Jolie and a real Ghede Zombie Spirit Bottle.

Jolie brings her own personal voodoo offreing of a special made Papa Ghede Zombie Spirit Bottle for this night to the La Source Ancienne Ounfo Peristyle.

In the aftermath of Katrina, when all the city of New Orleans still appears to be dead, who, you might ask, would want to hang around this place now?

Voodoo druming fills the night.

It would have to be somebody familiar with great heartache desolation, that’s for sure, and not put off by day to day hard challenges. Someone who brings the party with him, so to speak; who knows just the prescription for these one year and 3 months later post-Katrina blues.

Fireworks and dancing marked the arrival of the Guédé among the celebrants blessed intentions through the warm November night and into the world of Spirit.

Calling ghede to appear.

Possession is a wide-ranging phenomena which is probably the most popular form of union with the divine in human history. Possession-oriented rituals are apparent in ancient Egypt and it has been shown that the earliest forms of Cabbalistic practice were oriented towards this type of experience. Possession was a recognised phenomena in ancient Greece, two examples being the Delphic oracle, and the practices of the Theurgists, defined by Proclus as "... in a word, all the operations of divine possession." Possession is a central feature of Voudoun, Santeria, and Macumba, religions which are gaining increasing popularity, and is apparent in most tribal cultures, from America to Australasia.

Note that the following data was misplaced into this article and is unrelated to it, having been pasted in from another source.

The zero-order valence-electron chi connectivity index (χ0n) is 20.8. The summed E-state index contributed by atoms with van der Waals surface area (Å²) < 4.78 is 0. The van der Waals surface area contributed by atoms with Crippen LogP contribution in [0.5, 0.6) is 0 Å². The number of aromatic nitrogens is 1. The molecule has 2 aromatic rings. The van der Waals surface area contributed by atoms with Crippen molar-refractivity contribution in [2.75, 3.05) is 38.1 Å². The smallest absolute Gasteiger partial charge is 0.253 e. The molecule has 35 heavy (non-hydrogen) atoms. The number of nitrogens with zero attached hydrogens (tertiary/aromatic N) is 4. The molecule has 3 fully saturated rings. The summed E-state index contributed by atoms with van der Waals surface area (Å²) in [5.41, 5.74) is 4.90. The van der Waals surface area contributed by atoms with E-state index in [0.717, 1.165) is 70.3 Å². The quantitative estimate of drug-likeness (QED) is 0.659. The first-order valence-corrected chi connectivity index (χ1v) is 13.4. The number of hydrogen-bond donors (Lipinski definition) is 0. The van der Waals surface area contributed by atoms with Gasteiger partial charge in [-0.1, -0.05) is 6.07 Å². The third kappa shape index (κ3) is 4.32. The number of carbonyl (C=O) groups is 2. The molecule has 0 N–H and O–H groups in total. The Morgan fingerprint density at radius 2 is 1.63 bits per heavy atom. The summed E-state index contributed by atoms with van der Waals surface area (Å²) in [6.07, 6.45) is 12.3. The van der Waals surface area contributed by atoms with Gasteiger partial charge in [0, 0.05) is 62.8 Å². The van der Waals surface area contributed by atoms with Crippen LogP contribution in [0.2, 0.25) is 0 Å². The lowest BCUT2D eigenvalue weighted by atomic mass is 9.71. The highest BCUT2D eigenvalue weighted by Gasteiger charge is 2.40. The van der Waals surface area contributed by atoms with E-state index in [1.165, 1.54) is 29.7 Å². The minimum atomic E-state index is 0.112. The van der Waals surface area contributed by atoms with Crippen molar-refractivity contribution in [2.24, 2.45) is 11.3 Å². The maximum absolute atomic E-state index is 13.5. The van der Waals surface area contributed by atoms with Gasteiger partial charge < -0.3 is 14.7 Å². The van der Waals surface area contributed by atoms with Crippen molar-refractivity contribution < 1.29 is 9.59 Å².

When Ghede mounts someone he often singles out people who pretend to be aloof from eroticism. He ridicules them, embarrasses them, exposes them (in more ways than one). He is especially hard on whites since they often have the puritanical sexual attitudes of western culture. Ghede is a clown, an interrupter, a coarse fellow. He is much loved because his appearance always brings laughter and joy, singing and dancing, though much of it is lude. He loves cigarettes and is often seen smoking two at a time. He is neither good nor evil, but is amused by humans and that's why he jokes around so much. He is usually the last to appear at a ceremony.